HVAC is the collective term for heating, ventilating and air conditioning systems that maintain comfortable temperatures and indoor air quality in a building. The design of any HVAC system has a significant impact on the energy consumption and carbon emissions of the associated building.
There are many configurations of HVAC systems, ranging from separate arrangements for heating, ventilation and air conditioning, to integrated systems that handle all three. Not all buildings have the three systems.
Heating and cooling systems use hot / chilled water or warm / cooled air to maintain comfortable temperatures in a building. In ‘wet’ systems, water is distributed to terminal units throughout the building. Commonly used heating terminal units include radiators, radiant heating panels, fan coils, fan convectors and trench heaters. The amount of heating is controlled by the temperature and / or volume of the circulating hot water. Chilled beams are used for cooling only.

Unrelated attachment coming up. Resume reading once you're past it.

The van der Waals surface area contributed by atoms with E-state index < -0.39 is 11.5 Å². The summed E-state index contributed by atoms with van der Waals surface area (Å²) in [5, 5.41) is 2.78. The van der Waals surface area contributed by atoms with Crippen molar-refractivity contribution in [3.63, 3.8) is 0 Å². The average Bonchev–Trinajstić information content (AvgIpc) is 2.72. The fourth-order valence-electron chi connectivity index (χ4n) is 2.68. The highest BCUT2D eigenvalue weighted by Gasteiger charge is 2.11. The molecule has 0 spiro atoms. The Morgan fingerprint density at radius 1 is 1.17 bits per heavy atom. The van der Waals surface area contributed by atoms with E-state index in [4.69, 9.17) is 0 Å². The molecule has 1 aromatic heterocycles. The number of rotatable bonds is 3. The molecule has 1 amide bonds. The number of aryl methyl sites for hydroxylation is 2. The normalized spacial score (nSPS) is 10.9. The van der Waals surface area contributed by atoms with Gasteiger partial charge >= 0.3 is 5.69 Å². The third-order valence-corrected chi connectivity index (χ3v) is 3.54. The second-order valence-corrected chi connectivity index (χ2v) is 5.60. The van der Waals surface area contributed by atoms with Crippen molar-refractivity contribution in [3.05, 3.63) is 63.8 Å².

In air based systems, air is warmed or cooled in an air handling unit and supplied through ductwork to supply grilles. The extent of heating or cooling is controlled by the temperature and volume of supply air. In most cases, warm air supplied to a space is a mixture of external fresh air, and air which has been recirculated. The proportion of fresh air should always be sufficient to ensure adequate ventilation. At the same time, optimum use should be made of the heat contained in the recirculated air, so that ventilation levels are balanced with energy efficiency.
Some ventilation systems have no associated heating or cooling, so that their primary objective is to supply sufficient air to maintain acceptable indoor air quality. In some buildings it is possible to maintain indoor air quality solely by opening windows or using grilles. However, in most commercial buildings, mechanical ventilation is necessary.